Mundane or extraordinary?

People die. Or they don’t. This article from Harvard Business Review is about succession planning for businesses, but I find Zara’s story intriguing as a plot line. She’s reacting to a perceived “deadline,” in the most literal sense. With some tweaks, her story could lend itself to a variety of interpretations or genres — mystery,Continue reading “Mundane or extraordinary?”

A picture is worth 1,000 words

Really. I can’t take credit for finding these puctures. Mystery writer Dana Stabenow posted this link on her Facebook page with a comment about the first shot. But as soon as I saw them, I realized the photos are a trove of writing prompts. More than two dozen. What a great antibiotic for writer’s block.Continue reading “A picture is worth 1,000 words”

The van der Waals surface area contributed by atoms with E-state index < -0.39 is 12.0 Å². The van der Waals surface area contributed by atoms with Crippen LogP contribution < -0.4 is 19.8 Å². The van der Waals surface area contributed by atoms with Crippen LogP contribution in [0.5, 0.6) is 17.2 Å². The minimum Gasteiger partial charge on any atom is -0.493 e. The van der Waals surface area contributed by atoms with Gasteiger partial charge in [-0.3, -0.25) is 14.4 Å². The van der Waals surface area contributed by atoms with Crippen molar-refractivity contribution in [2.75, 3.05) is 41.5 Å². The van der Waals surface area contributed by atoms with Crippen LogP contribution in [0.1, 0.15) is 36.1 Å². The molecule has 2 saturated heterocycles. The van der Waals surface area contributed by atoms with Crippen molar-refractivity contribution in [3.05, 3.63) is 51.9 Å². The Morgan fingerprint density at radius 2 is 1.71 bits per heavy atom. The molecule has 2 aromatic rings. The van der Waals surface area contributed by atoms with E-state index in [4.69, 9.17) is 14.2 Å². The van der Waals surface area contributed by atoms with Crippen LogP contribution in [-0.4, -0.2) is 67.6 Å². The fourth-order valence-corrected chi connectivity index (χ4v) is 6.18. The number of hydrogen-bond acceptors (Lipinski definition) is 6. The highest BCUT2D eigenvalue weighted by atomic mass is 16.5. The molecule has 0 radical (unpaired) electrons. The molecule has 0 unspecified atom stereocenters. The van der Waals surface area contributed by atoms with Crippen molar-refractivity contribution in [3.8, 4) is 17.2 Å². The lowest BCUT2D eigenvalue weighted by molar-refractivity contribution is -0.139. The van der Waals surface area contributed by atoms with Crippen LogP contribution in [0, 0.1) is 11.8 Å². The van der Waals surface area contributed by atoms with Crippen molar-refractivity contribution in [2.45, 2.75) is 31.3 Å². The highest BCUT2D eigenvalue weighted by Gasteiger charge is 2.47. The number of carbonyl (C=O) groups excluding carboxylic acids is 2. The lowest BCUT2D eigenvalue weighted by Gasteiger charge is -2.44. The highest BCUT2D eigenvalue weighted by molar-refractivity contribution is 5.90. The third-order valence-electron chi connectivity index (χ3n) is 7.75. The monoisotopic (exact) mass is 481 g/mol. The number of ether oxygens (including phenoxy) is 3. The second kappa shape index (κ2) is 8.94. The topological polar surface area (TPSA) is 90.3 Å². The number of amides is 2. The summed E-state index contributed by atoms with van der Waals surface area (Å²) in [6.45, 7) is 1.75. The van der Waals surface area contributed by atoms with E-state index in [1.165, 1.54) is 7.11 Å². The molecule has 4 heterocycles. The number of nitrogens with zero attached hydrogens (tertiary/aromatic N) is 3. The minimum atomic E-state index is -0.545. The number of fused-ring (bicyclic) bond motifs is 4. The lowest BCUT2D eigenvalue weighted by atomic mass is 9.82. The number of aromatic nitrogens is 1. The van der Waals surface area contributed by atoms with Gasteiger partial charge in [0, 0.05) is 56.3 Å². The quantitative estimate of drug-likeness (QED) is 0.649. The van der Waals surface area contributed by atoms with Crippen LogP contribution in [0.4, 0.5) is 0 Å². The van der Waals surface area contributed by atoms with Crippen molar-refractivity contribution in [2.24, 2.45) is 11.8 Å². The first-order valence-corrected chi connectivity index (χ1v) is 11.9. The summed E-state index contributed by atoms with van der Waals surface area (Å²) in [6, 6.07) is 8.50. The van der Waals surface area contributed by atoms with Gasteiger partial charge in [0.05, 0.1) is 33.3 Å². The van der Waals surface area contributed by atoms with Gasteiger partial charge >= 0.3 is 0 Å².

Cooling off

This study has some interesting information for writers of YA books and for others who have young characters in their fiction. It maps interesting character arcs with room for variation. Cool at 13, Adrift at 23 – NYTimes.com http://mobile.nytimes.com/blogs/well/2014/06/23/cool-at-13-adrift-at-23/?h=PAQFnEVZm&s=1&enc=AZPhPpvSaQEMFN3ei64bbYNXpbN4N1NNfr9mXvcKQIyqVo_ek2nDTnZcLwIa_S7wPJ2UUzp1ySS8yqzp-dJoZ6r7EZV5bxJyH0gt9j3TXU65ZQ∣=fb-nytimes&WT.z_sma=HL_CA1_20140624&bicmp=AD&bicmlukp=WT.mc_id&bicmst=1388552400000&bicmet=1420088400000&_r=2

Reviewing for the test

Every now and then, it’s good to review what we know about craft. I found “How to Read Literature Like a Professor” by Thomas C. Foster on a summer reading list for high school students. When I went looking for it, I came across his “How to Read Novels Like a Professor,” which I bought.Continue reading “Reviewing for the test”